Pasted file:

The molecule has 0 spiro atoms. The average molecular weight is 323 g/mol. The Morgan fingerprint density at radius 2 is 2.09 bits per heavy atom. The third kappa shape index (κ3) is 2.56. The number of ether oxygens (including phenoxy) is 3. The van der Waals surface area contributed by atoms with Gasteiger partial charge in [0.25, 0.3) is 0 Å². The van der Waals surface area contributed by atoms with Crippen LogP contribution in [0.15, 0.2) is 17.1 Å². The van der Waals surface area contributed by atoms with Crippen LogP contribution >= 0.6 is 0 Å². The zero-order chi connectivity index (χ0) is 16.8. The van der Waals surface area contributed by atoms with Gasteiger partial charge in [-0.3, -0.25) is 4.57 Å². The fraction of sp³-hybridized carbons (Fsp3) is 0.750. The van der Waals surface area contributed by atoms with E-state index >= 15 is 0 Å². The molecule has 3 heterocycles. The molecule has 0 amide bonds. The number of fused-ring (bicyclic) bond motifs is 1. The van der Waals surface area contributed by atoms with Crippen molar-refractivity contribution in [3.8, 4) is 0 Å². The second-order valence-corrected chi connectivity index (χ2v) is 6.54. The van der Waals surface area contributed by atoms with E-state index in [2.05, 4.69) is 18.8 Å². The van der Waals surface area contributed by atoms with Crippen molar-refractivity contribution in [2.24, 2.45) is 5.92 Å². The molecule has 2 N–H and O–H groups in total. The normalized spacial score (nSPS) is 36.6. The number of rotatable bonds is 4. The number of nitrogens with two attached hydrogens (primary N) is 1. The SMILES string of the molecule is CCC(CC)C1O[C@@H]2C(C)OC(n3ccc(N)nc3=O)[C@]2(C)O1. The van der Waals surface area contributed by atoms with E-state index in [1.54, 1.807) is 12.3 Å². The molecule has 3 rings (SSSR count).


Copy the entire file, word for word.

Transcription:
The molecule has 0 spiro atoms. The average molecular weight is 323 g/mol. The Morgan fingerprint density at radius 2 is 2.09 bits per heavy atom. The third kappa shape index (κ3) is 2.56. The number of ether oxygens (including phenoxy) is 3. The van der Waals surface area contributed by atoms with Gasteiger partial charge in [0.25, 0.3) is 0 Å². The van der Waals surface area contributed by atoms with Crippen LogP contribution in [0.15, 0.2) is 17.1 Å². The van der Waals surface area contributed by atoms with Crippen LogP contribution >= 0.6 is 0 Å². The zero-order chi connectivity index (χ0) is 16.8. The van der Waals surface area contributed by atoms with Gasteiger partial charge in [-0.3, -0.25) is 4.57 Å². The fraction of sp³-hybridized carbons (Fsp3) is 0.750. The van der Waals surface area contributed by atoms with E-state index >= 15 is 0 Å². The molecule has 3 heterocycles. The molecule has 0 amide bonds. The number of fused-ring (bicyclic) bond motifs is 1. The van der Waals surface area contributed by atoms with Crippen molar-refractivity contribution in [3.8, 4) is 0 Å². The second-order valence-corrected chi connectivity index (χ2v) is 6.54. The van der Waals surface area contributed by atoms with E-state index in [2.05, 4.69) is 18.8 Å². The van der Waals surface area contributed by atoms with Crippen molar-refractivity contribution in [2.24, 2.45) is 5.92 Å². The molecule has 2 N–H and O–H groups in total. The normalized spacial score (nSPS) is 36.6. The number of rotatable bonds is 4. The number of nitrogens with two attached hydrogens (primary N) is 1. The SMILES string of the molecule is CCC(CC)C1O[C@@H]2C(C)OC(n3ccc(N)nc3=O)[C@]2(C)O1. The van der Waals surface area contributed by atoms with E-state index in [1.54, 1.807) is 12.3 Å². The molecule has 3 rings (SSSR count).